Arcbhishop Foley´s Address on Media and Bioethics

Political Correctness Producing Blind Spots, He Warns

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VATICAN CITY, NOV. 18, 2001 (Zenit.org).- Archbishop John Foley, president of the Pontifical Council for Social Communications, on Friday addressed the international conference on “Health and Power.” Here is the text of the speech.

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Power in Health Care Research and the Mass Media

After the tragedies of the mid-twentieth century in which people were condemned for war crimes for their experimentation on human subjects, and the mass media rightly reflected the outrage in public opinion regarding such atrocities, it would seem that there should exist a wellspring of sympathy for those who seek to preserve and protect the dignity of human life.

Such, however, is not always the case.

While remarkable technical advances have been made in all manner of biological and genetic research, such advances have not always been paralleled by an unconditional respect for the sanctity of human life at all stages of development from conception through natural death.

In fact, it would seem that the media have sometimes been conditioned to view criticism of certain types of research and experimentation not as a laudable defense of human rights but as obscurantist opposition to scientific progress.

Let us consider some examples.

Stem cell research, the use of embryonic, umbilical, or adult spinal cells for the possible treatment of Parkinson´s and Alzheimer´s diseases, has elicited great interest.

Many scientists consider that the optimal way to obtain such cells is to destroy embryos conceived through “in vitro” fertilization.

You would think that the media might, in their coverage, consider:

1) first, whence do such embryos come;

2) second, what are such embryos;

3) third, can they legitimately be destroyed, even for the apparent good of another?

The answer to the first question is that such embryos come from the union of a female egg and a male sperm outside of the normal method of such union through sexual, especially marital, intercourse.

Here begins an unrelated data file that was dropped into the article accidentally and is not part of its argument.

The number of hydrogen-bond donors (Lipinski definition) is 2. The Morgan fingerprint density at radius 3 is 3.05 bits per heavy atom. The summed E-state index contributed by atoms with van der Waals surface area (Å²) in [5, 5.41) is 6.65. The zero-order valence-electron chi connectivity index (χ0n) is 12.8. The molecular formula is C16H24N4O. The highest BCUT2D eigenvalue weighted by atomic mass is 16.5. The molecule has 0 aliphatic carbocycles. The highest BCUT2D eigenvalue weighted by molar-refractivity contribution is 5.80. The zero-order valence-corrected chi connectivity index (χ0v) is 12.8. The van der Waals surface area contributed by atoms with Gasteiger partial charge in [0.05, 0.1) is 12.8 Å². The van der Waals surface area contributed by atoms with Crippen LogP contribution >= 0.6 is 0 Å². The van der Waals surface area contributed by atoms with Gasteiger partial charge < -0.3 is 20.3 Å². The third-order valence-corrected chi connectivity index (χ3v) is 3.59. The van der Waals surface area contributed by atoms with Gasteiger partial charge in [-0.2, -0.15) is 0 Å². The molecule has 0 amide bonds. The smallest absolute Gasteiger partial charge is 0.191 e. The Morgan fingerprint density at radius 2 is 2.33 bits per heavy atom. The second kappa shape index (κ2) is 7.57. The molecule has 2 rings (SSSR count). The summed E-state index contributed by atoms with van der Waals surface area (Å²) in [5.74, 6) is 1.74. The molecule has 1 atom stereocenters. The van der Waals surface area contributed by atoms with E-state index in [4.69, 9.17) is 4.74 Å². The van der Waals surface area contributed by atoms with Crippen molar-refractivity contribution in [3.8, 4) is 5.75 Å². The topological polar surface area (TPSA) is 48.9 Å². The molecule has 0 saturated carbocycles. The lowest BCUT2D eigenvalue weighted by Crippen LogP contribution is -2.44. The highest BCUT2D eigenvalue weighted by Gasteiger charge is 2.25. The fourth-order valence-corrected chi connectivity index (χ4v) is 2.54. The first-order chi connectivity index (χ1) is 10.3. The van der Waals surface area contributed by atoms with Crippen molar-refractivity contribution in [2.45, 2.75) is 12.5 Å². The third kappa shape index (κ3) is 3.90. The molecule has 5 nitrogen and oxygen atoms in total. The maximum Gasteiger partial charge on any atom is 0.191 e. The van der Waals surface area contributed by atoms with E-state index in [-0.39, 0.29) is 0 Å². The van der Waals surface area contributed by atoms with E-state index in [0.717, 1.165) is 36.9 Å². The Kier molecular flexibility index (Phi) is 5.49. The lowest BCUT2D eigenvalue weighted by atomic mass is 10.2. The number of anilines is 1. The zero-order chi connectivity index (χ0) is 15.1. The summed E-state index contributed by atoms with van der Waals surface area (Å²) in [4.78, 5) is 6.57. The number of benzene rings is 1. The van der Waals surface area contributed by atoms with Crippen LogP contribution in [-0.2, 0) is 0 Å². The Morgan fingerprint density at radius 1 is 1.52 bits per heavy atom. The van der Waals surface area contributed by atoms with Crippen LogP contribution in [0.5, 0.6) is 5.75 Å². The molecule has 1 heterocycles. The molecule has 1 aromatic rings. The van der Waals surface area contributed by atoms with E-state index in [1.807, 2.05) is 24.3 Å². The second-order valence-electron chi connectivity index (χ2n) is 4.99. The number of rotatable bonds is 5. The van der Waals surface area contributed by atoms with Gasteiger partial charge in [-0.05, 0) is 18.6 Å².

Does it ever occur to the media to ask: is this right? Are we morally entitled to do everything that we physically can do? What are the consequences of such actions for society, for marriage, for human love?

The answer to the second question is that, if the embryo is the result of the union of a human female egg and a human male sperm, then the result is an embryonic human person. If this is true, is not the direct destruction of such an entity for the use of its component parts tantamount to an act of murder, of infanticide and of consequent body snatching or plundering of body parts?

The answer to the third question is included in the answer to the second. The direct taking of innocent human life is always and everywhere wrong from the first moment of conception until the moment of natural death. If the foregoing principle is not true, then what are the consequences for society? Who is safe? At what age? Under what circumstances?

Instead of asking these very questions, the media often portray those who raise such questions as fanatics eager to condemn those who suffer from terrible diseases to lives without relief.

The media seldom ask the question of why frozen embryos exist in the first place — and, because they seldom ask it, they see no difficulty in deliberately producing new embryos so that further scientific research might proceed.

Thus, from a policy of using cast-off living human beings for scientific research, they are willing to tolerate and even support a policy of deliberately producing living human beings to supply laboratory needs.

George Orwell wrote a book entitled “1984”; that was nothing in contrast to 2001, and, in this case, the result is not a space odyssey to explore new boundaries for human development but the deliberate production of human lives in order to destroy them and, in so doing, to destroy all moral boundaries of respect for the sacredness of human life.

Closely related, I think, to the question of harvesting and of producing embryos for stem cell research is the question of euthanasia. When is grandmother no longer considered useful? When does the ending of her pain become not her gain but that of those who inherit her wealth or plunder her body for parts to be used in others?